Happiness is not the only key to Wellness: 7 Ways to be Well when Un-Happy
Our culture is obsessed with happiness. We’re constantly bombarded with advice on how to find happiness. Ads promising products to make us happier. Services flaunting how they “happify” their customers. Happiness is marketed, bought, and sold as a commodity.
But we all know we don’t always wear the same shining smile as billboard models or instagram celebrities. We aren’t always beaming with joy, and it’s foolish to hold ourselves to that standard. In fact, research has shown that happiness is not always linked to well-being; sometimes, in fact, valuing happiness to an extreme is associated with major deressive disorder. It is perfectly possible to be well without constantly being happy.
Our other, un-happy emotions are just as valid – what’s important is how we support and regulate our well-being when we aren’t feeling so great. In this week’s wellness challenge, we’ll focus on one un-happy emotion each day and try a concrete strategy to maintain our wellness as we work through our feelings.
Anger: Journaling is a cathartic way to face and process whatever’s been pushing your buttons. We made a mini-tutorial on how to “anger journal” – check it out here.
Exhaustion: Up-regulating activities, such as listening to soulful and upbeat music, increase our energy when we’re feeling mentally and emotionally drained. Make a playlist of your feel-good songs, plug in some earphones, and jam to it as you go about your day. Heck, throw a personal dance party in the bathroom! (And don’t forget to share your favorites with us.)
Loneliness: Sometimes Zoom check-ins and shared memes just don’t fulfill our need for meaningful and sustained communication. Try starting a pen-pal exchange with someone you’d like to get to know better (this can be yourself!). To keep the conversation deep, you can draw from these 36 questions for increasing closeness.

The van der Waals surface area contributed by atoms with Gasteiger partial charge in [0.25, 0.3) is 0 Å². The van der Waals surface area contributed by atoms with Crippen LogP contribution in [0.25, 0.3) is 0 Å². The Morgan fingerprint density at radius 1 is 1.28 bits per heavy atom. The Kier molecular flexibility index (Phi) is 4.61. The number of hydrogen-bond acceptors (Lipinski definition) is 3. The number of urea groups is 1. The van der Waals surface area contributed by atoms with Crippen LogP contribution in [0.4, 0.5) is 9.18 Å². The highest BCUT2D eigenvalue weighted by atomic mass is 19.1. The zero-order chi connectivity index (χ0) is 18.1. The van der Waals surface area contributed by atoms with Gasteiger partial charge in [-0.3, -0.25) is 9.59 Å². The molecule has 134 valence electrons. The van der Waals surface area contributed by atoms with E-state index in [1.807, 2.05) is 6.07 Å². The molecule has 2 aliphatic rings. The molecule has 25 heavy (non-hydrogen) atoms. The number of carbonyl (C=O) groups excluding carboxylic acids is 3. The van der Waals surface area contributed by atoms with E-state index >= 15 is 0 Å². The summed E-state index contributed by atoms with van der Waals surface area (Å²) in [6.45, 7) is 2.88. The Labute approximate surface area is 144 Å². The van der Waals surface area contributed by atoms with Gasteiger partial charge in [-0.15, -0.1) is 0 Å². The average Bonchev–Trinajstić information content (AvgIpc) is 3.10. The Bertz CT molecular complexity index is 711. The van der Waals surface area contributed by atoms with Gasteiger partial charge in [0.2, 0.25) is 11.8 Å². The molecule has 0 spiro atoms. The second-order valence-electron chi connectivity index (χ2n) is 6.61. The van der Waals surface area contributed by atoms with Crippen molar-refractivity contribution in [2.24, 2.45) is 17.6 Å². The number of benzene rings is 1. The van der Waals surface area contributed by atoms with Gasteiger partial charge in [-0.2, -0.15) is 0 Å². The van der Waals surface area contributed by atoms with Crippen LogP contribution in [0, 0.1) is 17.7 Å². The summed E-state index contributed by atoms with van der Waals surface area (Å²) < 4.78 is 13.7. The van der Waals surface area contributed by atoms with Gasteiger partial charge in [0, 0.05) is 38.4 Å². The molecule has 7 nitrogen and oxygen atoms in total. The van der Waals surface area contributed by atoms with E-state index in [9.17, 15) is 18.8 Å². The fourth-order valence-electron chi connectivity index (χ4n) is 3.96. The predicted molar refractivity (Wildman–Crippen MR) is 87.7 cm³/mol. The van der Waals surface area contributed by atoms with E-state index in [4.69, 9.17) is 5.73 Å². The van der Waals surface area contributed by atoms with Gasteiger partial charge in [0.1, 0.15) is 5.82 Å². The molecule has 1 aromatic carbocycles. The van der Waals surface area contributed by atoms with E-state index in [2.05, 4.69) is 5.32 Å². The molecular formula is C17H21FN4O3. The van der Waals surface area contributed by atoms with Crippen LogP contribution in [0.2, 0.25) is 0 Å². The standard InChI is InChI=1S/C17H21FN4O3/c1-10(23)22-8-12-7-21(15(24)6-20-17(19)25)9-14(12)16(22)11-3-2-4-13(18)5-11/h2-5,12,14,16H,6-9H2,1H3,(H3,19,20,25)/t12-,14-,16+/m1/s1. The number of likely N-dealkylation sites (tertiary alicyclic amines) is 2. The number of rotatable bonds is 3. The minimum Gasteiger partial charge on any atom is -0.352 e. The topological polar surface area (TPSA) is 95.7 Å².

Stress + Anxiety: Sometimes, less is more – both in our physical surroundings and our headspace. Look around you and remove one thing from each domain. For instance, you can declutter your desk and meditate for 5 minutes to clear your mind. Or, you can do a load of laundry and turn off your phone in the meantime, getting rid of notifications and distractions.
Confusion: Clarity is hard to find in a year as confusing as this one. Take a blank paper/tablet and draw a mind-map of everything going on in your year, including those distracting thoughts that might feel irrelevant. It’s okay if it’s messy; laying out the chaos is the first step to clarity.
Frustration: You’ve tried and tried again, but still haven’t gotten what you’ve needed. It’s okay to take a break before charging up the same mountain. Spend a few minutes taking care of another need you have: make a warm meal, wash your hair, get in a few hours of a shut-eye, do a quick workout. These are successes that deserve to be celebrated, too, on your way to accomplishing more daunting tasks. You’ve got this.
Numbness: It’s perfectly valid to struggle to feel anything at all. But that doesn’t mean the things you normally enjoy have lost their charm completely. Do a simple activity, such as taking a warm shower, that normally brings you pleasure. Move slowly and pay extra attention to your body and your breathing. Stay mindful of how you’re caring for yourself with each action. That said, it never hurts to chat with a mental health specialist either, especially if you’ve felt emotionally flat for more than a couple of weeks.